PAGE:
On this day in labor history, the year was 1877.
That was the day striking railroad workers in Chicago clashed with police in the “Battle of the Halsted Street Viaduct.”
The Great Railroad Strike had reached the nation’s railroad hub, and began there three days earlier.
Switchmen from the Michigan Central traveled to freight shops in yards across the city, calling workers out to strike.
Soon lumbershovers, butchers and industrial workers joined the strike.
By the time the Battle began, police had already clashed with unarmed strikers twice. Historian Richard Schneirov describes the scene leading up to the Battle: “The city was now preparing itself for a full-scale insurrection, even though violent confrontations were rooted in police attacks on non-violent crowds.”
Previous confrontations centered in the railroad yards. Now, strikers’ actions spilled over into the neighborhood of Pilsen, where they lived.
Thousands gathered along Halsted Street between 12th and 16th streets.
The police arrived, attempting to disperse the crowd.
They chased strikers south and as Schneirov describes, “emptied their revolvers into the masses of humanity.”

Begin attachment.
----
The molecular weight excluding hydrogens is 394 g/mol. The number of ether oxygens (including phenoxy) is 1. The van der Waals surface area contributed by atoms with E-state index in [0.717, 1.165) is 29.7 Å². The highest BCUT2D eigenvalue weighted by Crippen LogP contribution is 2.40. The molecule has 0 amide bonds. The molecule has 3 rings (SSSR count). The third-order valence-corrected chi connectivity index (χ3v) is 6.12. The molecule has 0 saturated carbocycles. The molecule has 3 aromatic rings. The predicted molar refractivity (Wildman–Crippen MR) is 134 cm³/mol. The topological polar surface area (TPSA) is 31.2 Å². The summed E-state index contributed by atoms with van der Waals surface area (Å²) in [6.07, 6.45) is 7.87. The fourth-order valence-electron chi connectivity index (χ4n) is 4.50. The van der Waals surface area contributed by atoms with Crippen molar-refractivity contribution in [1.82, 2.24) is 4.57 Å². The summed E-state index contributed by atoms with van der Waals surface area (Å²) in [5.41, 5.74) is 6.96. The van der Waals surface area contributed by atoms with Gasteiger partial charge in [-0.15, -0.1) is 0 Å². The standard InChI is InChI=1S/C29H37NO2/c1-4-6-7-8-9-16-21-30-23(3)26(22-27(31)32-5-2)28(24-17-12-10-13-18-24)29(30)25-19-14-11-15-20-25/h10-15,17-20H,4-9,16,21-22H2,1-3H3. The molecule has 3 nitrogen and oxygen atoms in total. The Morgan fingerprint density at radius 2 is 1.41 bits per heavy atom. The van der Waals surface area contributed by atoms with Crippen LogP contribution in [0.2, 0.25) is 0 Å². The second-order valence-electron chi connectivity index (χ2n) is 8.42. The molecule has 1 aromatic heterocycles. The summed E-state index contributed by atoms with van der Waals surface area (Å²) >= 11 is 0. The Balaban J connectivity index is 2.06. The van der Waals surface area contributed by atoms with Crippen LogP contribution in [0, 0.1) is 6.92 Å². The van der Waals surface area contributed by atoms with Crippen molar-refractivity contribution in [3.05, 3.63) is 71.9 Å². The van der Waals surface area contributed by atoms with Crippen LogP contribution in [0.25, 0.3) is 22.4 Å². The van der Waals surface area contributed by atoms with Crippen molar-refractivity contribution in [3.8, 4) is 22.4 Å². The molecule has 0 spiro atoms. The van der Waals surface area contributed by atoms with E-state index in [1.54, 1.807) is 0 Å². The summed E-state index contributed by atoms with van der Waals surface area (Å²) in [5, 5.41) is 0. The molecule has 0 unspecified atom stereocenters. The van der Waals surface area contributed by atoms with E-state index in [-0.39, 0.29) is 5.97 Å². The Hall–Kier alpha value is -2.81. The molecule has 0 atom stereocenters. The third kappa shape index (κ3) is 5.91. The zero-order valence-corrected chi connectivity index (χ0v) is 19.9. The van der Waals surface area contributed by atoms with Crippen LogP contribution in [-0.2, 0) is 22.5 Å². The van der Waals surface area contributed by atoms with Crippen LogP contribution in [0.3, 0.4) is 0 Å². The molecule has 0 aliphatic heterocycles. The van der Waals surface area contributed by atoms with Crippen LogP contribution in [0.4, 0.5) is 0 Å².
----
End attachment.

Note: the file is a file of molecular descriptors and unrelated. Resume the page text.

The crowd pelted the police with stones in defense and chased them over the viaduct.
As word spread of the pitched battle, stockyard workers from nearby Bridgeport walked off the job.
They marched along Halsted Street, with butcher knives in hand, to support the strikers under attack.
The crowd on Halsted swelled to more than 10,000 as workers continued to battle police.
By evening, 30 workers had been shot dead, hundreds more were seriously wounded.
But the strike continued to spread more fiercely.
Streetcar stockmen, stonecutters, gas workers, glasscutters and others joined the strike.
The city was shut down for another week until railroad bosses finally rescinded wage cuts.